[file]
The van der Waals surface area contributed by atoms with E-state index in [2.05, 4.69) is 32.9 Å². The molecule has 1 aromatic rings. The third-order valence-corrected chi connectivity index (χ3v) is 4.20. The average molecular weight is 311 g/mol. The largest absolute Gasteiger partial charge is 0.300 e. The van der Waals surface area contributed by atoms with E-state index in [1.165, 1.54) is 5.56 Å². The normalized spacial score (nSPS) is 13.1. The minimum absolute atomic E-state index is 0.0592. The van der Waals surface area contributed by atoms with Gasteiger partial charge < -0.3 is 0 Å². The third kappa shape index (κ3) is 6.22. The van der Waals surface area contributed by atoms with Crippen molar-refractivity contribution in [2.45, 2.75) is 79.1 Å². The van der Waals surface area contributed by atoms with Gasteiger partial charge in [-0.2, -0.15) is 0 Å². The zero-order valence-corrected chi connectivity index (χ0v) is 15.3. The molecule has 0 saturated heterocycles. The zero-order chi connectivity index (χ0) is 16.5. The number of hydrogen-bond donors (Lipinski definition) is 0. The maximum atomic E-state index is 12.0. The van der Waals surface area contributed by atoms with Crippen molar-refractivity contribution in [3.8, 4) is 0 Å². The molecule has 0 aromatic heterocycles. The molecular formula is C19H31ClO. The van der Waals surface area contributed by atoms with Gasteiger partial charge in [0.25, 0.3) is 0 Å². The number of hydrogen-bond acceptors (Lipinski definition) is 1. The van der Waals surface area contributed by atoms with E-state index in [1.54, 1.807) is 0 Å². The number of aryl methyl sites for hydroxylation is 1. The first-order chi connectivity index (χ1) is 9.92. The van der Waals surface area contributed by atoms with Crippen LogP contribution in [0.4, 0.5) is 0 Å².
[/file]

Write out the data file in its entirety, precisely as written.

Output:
The van der Waals surface area contributed by atoms with E-state index in [2.05, 4.69) is 32.9 Å². The molecule has 1 aromatic rings. The third-order valence-corrected chi connectivity index (χ3v) is 4.20. The average molecular weight is 311 g/mol. The largest absolute Gasteiger partial charge is 0.300 e. The van der Waals surface area contributed by atoms with E-state index in [1.165, 1.54) is 5.56 Å². The normalized spacial score (nSPS) is 13.1. The minimum absolute atomic E-state index is 0.0592. The van der Waals surface area contributed by atoms with Gasteiger partial charge < -0.3 is 0 Å². The third kappa shape index (κ3) is 6.22. The van der Waals surface area contributed by atoms with Crippen molar-refractivity contribution in [2.45, 2.75) is 79.1 Å². The van der Waals surface area contributed by atoms with Gasteiger partial charge in [-0.2, -0.15) is 0 Å². The zero-order valence-corrected chi connectivity index (χ0v) is 15.3. The molecule has 0 saturated heterocycles. The zero-order chi connectivity index (χ0) is 16.5. The number of hydrogen-bond donors (Lipinski definition) is 0. The maximum atomic E-state index is 12.0. The van der Waals surface area contributed by atoms with Crippen molar-refractivity contribution in [3.8, 4) is 0 Å². The molecule has 0 aromatic heterocycles. The molecular formula is C19H31ClO. The van der Waals surface area contributed by atoms with Gasteiger partial charge in [0.25, 0.3) is 0 Å². The number of hydrogen-bond acceptors (Lipinski definition) is 1. The van der Waals surface area contributed by atoms with E-state index in [1.54, 1.807) is 0 Å². The number of aryl methyl sites for hydroxylation is 1. The first-order chi connectivity index (χ1) is 9.92. The van der Waals surface area contributed by atoms with Crippen LogP contribution in [0.4, 0.5) is 0 Å².